**Theorem**. Let be a ring and let be a direct system of left -modules over some partially ordered index set Let and for every let be the natural injection map, i.e. where for all Define the -submodule of by

Then

*Proof*. For every define the -module homomorphism by Clearly if then and thus

So Suppose now that there exists a left -module and -module homomorphisms such that whenever We need to prove that there exists a unique -module homomorphism such that for all Let’s see how this must be defined. Well, we have Now, since every element of is in the form we have to define in this form: The only thing left is to prove that is well-defined. To do so, we define the homomorphism by So I only need to prove that So suppose that and let Then

because for all

**Remark 1.** The direct limit of a direct system of abelian groups always exists by the theorem because abelian groups are just -modules.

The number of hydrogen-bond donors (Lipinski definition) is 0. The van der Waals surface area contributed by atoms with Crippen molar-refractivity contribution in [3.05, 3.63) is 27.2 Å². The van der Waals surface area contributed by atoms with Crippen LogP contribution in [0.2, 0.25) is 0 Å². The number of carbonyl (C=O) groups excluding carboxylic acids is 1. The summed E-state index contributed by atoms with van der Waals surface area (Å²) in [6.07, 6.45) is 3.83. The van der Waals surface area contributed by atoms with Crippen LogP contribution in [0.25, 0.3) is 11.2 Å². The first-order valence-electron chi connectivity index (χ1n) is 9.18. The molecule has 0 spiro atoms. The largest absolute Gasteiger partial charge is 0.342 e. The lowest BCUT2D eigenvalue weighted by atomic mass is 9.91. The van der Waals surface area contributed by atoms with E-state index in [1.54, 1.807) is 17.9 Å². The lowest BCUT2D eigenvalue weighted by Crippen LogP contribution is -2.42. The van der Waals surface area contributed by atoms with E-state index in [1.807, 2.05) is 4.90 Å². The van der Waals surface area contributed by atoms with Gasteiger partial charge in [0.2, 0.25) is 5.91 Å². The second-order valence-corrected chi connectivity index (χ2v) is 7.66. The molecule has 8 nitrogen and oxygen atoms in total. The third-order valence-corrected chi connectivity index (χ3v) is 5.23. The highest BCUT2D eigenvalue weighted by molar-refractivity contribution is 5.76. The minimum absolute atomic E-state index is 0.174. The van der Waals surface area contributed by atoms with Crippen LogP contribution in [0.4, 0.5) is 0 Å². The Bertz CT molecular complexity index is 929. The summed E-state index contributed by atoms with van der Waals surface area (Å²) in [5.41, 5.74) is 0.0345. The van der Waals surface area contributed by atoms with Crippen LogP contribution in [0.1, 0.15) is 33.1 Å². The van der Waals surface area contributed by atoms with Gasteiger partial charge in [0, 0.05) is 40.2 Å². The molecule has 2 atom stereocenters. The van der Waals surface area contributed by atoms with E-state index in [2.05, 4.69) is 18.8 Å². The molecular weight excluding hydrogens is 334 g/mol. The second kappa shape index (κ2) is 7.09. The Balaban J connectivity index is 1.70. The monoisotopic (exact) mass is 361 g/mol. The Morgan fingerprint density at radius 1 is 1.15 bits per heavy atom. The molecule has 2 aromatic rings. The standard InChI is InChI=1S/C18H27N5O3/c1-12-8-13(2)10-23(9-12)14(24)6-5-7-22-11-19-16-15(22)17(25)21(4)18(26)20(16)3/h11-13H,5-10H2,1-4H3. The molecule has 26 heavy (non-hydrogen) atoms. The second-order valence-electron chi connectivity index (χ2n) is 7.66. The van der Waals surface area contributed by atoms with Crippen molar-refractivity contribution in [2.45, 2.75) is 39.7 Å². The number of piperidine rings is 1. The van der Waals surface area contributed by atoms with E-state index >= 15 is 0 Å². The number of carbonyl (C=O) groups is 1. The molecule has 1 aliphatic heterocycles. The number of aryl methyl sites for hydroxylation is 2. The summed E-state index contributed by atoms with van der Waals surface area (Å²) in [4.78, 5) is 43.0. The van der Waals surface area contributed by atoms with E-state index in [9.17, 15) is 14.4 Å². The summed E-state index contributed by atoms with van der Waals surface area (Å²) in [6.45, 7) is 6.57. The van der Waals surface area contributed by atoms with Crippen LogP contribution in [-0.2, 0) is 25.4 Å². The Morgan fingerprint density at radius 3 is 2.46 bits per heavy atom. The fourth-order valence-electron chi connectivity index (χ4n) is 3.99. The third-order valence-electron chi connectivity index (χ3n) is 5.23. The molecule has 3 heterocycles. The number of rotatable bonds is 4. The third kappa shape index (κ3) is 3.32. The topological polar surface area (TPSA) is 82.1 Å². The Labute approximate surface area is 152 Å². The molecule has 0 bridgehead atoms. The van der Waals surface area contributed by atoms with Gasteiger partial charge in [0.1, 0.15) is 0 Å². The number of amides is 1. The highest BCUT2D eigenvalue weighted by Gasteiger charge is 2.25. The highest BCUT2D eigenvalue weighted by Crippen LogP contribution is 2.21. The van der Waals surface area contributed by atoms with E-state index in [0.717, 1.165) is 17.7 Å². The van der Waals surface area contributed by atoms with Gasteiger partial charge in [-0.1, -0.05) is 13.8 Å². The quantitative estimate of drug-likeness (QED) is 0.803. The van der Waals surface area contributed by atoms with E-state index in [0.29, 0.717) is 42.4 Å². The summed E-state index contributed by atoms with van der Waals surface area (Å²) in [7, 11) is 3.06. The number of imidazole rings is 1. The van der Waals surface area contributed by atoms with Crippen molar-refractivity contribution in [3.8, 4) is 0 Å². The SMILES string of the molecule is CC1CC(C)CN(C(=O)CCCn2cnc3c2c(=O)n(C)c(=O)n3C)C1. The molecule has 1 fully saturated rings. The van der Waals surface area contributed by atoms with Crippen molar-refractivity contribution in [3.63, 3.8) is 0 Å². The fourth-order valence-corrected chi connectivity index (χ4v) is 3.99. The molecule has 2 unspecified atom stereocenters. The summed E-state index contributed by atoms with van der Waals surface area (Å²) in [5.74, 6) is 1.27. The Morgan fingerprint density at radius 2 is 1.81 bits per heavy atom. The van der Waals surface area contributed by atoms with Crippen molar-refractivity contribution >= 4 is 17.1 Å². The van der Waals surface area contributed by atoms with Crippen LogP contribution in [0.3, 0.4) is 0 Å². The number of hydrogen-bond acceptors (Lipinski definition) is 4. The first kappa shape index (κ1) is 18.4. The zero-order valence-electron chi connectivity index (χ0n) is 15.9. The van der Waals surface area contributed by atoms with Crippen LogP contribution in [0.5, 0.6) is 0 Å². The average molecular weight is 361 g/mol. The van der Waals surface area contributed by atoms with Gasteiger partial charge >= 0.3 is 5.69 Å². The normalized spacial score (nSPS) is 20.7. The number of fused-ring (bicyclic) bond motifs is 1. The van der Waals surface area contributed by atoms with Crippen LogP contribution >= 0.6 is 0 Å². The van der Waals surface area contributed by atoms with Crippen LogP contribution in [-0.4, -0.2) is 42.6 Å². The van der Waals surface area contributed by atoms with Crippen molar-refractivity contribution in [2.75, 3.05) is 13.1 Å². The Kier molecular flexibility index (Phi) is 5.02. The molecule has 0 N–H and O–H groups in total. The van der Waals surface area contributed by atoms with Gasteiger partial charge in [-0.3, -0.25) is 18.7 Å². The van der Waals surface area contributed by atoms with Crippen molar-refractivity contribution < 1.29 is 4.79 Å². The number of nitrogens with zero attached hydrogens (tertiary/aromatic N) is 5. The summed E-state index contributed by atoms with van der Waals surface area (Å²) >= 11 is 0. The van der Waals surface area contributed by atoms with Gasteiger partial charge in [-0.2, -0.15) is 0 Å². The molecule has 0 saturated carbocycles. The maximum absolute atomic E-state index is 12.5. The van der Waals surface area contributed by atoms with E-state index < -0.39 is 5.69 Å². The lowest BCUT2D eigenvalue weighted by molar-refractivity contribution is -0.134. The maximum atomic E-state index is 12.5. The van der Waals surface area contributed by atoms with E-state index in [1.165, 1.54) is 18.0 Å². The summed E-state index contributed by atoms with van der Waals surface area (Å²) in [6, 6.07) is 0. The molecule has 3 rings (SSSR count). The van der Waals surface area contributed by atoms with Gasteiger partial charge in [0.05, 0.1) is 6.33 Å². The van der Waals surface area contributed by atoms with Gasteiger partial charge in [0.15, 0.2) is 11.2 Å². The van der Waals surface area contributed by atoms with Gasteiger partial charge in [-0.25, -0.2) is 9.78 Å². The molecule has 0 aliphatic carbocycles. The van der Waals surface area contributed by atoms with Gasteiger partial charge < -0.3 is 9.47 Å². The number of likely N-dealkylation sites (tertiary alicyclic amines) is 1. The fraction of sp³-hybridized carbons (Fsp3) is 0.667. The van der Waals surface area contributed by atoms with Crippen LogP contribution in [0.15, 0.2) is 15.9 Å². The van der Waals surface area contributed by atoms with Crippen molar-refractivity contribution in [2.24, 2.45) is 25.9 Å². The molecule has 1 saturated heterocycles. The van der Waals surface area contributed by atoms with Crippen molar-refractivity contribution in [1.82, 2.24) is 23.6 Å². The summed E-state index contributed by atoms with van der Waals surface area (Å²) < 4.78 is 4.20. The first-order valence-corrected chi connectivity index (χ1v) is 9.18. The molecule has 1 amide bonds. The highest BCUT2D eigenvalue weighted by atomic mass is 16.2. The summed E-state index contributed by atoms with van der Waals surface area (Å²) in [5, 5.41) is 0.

We now show that if is a directed set, then will look much simpler.

**Remark 2**. If, in the theorem, is directed, then

*Proof*. Let be any element of Since is directed and is finite, there exists some such that for all Then for every we’ll have

So if we let then

**Remark 3**. If, in the theorem, is directed and is a direct system of rings, then is also a ring.

*Proof*. Since are all abelian groups, exists and it is an abelian group by the theorem. So we just need to define a multiplication on Let By Remark 2 there exist such that Choose with Then by the definition of

and thus Similarly Now we define

We need to show that the multiplication we’ve defined is well-defined. So suppose that and is another way of representing Choose such that Then

But we also have

and similarly

Plugging (2) and (3) into (1) will give us

which proves that the multiplication we defined is well-defined.